66: A Road Well Traveled

66: A Road Well Traveled

From Chicken Soup for the Soul: Best Mom Ever!

A Road Well Traveled

If I have done anything in life worth attention, I feel sure that I inherited the disposition from my mother.

~Booker T. Washington

My parents got married right out of high school and started a family right away. My dad went to work in the oil fields, and soon accepted a job working overseas.

The money was great, but we only saw him every other month. My mom stayed home with her five children, essentially raising us alone. We had a place in the country with horses, dogs, chickens and a few head of cattle. Mom spent her time raising kids, sewing our clothes, cooking, cleaning and canning. She was very busy, but always made time for us. Of course, lots of mothers did things like that. But, Mom’s greatest feat was yet to come.

When the oil business declined in the 1980s, my dad and most of his friends lost their jobs. Not long after that, other things began to go awry as well. The financial strain proved too much, and most of their friends ended up divorcing. The wives were at a loss as to how to manage without their large monthly paychecks.

But my mom was different. She helped out by working odd jobs and she learned to drive a semi-truck, so she could help my dad make more miles at his new job. But with three teenagers at home, she couldn’t spend time on the road with him, so she decided to find a different kind of job.

Mom found an ad for the International Air Academy in Vancouver, Washington. She had always dreamed of working as a flight attendant, but had chosen a family over a career. She was intrigued with the idea that she might be able to work in the travel field after all. Having no idea how she would pay for the schooling, or even if she’d get a job, she took a leap of faith and dialed the number.

It wasn’t easy, but she passed the entrance exam and was admitted to the three-month expedited training course. That was only half the battle, though, as she still needed the tuition. She finally got a loan to cover some of the expenses, and the president of the school gave her a personal loan to cover the rest.

As she perused her welcome packet, she realized there was a strict dress code, requiring professional dress each day. This was not something she had in her current wardrobe. And she also needed to see an eye doctor. Her older brother sent her enough money to purchase the clothes she needed and see an optometrist. And then she took her two youngest daughters — my sister and me — to Vancouver, where there was an apartment waiting for her in the family housing section.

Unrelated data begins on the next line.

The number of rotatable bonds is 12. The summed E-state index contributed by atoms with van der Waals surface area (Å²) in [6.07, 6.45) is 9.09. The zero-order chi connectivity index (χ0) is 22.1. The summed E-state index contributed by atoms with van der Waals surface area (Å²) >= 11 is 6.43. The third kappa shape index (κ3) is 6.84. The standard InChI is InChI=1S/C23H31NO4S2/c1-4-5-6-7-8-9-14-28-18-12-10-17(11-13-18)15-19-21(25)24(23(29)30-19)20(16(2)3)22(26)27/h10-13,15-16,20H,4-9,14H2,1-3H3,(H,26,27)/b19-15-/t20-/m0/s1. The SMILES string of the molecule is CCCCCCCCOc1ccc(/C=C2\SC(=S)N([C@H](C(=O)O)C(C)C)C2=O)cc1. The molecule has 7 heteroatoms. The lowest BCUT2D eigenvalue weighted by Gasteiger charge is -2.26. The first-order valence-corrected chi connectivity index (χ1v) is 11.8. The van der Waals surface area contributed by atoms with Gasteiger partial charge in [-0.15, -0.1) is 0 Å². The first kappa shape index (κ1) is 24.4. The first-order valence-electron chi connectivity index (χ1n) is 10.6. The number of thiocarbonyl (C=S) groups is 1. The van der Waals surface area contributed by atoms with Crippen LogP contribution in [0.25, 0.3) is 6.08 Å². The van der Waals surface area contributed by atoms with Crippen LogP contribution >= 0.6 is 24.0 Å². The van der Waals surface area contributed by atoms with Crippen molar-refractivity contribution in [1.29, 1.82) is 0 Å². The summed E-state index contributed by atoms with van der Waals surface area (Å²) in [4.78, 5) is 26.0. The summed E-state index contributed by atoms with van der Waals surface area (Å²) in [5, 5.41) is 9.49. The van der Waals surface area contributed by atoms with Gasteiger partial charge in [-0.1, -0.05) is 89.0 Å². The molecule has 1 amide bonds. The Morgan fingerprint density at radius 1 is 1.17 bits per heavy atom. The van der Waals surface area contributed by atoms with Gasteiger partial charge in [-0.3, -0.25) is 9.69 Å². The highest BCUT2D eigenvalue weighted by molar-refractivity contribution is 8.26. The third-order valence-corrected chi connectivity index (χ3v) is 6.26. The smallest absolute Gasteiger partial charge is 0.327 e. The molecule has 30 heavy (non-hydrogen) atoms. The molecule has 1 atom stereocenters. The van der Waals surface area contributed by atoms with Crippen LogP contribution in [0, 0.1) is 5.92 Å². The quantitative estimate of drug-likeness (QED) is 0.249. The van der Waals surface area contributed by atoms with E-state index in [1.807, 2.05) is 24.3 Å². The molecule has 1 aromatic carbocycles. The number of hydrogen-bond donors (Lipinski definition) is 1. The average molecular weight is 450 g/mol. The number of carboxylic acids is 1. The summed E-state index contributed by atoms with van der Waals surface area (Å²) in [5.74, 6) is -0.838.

The first day of class she was so nervous, I can remember her taking deep breaths and trying to calm herself before leaving. She was forty-five years old, and that made it a little intimidating to walk into a classroom full of twenty-year-olds and try to hold her own. But, she stood by her commitment and graduated at the top of her class.

Her first job as a travel agent was with a large agency in Aurora, Colorado. She felt great about her accomplishment and proud of the beautiful, high-rise building she worked in. I was so proud of what she had done. She’d found a way to rise above the curveball life had thrown at her, and instead of quitting as many of her friends had, she charged ahead and created a brand new career.

But, this story doesn’t end there. Her company needed more people, and they were willing to train them on the job. So, two of my sisters went to work there as well. It would be three more years before I was old enough to join the ranks, but you better believe I took my turn as well. All in all, four of her five children became travel agents, and we often worked for the same company.

This experience taught us a great deal about survival. We learned that it was never too late to start something new, to accomplish your dreams, and to rise above your current circumstances. Times haven’t always been easy and we’ve moved quite a bit to follow jobs, but we’ve done whatever it takes.

I’ve had hard times in my own life, but because of the example set by this amazing woman, I went to college at the age of twenty-nine. It was late, but I had a great teacher, a wonderful role model, and a fantastic support system to help me on my way. If my mom hadn’t set this example for me, I don’t know where I’d be today. She is my inspiration for perseverance at any age.

~Stacie D. Williams

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